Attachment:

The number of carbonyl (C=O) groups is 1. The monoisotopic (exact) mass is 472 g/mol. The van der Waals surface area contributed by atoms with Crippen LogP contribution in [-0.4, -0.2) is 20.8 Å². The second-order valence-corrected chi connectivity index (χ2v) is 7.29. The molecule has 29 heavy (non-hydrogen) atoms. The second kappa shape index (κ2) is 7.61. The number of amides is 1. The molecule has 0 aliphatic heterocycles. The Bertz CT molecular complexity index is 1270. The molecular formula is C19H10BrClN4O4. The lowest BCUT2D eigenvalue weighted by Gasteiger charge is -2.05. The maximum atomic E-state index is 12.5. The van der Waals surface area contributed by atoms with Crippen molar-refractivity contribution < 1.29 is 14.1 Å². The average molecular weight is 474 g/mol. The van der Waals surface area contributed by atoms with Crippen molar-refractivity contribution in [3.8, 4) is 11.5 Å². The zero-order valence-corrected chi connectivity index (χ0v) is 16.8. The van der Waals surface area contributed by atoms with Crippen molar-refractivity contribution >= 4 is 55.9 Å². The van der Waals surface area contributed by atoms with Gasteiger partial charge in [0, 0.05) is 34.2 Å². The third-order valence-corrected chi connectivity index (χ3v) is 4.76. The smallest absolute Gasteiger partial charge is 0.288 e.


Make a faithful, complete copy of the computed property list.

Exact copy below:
The number of carbonyl (C=O) groups is 1. The monoisotopic (exact) mass is 472 g/mol. The van der Waals surface area contributed by atoms with Crippen LogP contribution in [-0.4, -0.2) is 20.8 Å². The second-order valence-corrected chi connectivity index (χ2v) is 7.29. The molecule has 29 heavy (non-hydrogen) atoms. The second kappa shape index (κ2) is 7.61. The number of amides is 1. The molecule has 0 aliphatic heterocycles. The Bertz CT molecular complexity index is 1270. The molecular formula is C19H10BrClN4O4. The lowest BCUT2D eigenvalue weighted by Gasteiger charge is -2.05. The maximum atomic E-state index is 12.5. The van der Waals surface area contributed by atoms with Crippen molar-refractivity contribution < 1.29 is 14.1 Å². The average molecular weight is 474 g/mol. The van der Waals surface area contributed by atoms with Crippen molar-refractivity contribution in [3.8, 4) is 11.5 Å². The zero-order valence-corrected chi connectivity index (χ0v) is 16.8. The van der Waals surface area contributed by atoms with Crippen molar-refractivity contribution >= 4 is 55.9 Å². The van der Waals surface area contributed by atoms with Gasteiger partial charge in [0, 0.05) is 34.2 Å². The third-order valence-corrected chi connectivity index (χ3v) is 4.76. The smallest absolute Gasteiger partial charge is 0.288 e.